HEALTH EXCHANGE CONTRACTS: The Maryland health exchange board signed off Monday on most of its technology purchases for a new online marketplace set to launch in November, reports Meredith Cohn of the Sun. The board made the approvals after a closed evening session, bringing the total to be spent over the next five years to more than $96 million.
- The Maryland Health Benefit Exchange board awarded another handful of contracts Monday evening, together worth more than $5.1 million, for a variety of services related to revamping the health exchange, reports Alissa Gulin for the Daily Record.
FRANCHOT’S SCHOOL START: Center Maryland sits down with Comptroller Peter Franchot to discuss the effort that is under way in Annapolis to have Maryland’s school year start after Labor Day. Franchot, who has championed the effort, explains how the change would benefit the state’s tourism industry and small businesses.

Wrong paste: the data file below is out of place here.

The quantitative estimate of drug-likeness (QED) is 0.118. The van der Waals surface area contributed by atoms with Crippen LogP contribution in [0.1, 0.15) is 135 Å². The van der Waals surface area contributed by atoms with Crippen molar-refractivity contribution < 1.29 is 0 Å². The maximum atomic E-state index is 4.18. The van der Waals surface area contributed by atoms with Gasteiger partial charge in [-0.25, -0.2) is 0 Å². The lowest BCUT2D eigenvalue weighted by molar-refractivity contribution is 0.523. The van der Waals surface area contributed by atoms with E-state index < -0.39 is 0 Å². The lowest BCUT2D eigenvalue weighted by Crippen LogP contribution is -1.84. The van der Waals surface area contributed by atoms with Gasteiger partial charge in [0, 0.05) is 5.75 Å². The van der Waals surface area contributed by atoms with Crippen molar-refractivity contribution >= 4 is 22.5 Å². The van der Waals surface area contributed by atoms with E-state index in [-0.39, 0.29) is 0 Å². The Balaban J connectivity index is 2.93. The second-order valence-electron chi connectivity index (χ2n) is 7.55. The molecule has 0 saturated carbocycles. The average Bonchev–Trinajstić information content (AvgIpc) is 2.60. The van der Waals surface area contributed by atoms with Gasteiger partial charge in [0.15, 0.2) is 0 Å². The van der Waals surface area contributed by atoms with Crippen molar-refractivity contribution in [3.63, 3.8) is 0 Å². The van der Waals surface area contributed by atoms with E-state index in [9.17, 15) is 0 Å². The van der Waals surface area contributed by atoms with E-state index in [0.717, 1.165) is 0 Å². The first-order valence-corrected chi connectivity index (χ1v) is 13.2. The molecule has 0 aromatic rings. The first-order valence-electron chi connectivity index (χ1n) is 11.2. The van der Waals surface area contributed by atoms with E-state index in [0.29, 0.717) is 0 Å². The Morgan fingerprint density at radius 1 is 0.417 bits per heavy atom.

FRANCHOT HONORED: A North-American government finance organization has awarded Comptroller Peter Franchot with the Certificate of Achievement for Excellence in Financial Reporting, according to the Easton Star Democrat.
UM’S MOVE TO BIG 10: Don Markus of the Sun writes about the University of Maryland’s transition from the ACC to the Big Ten and how UM sports fans are handling the move.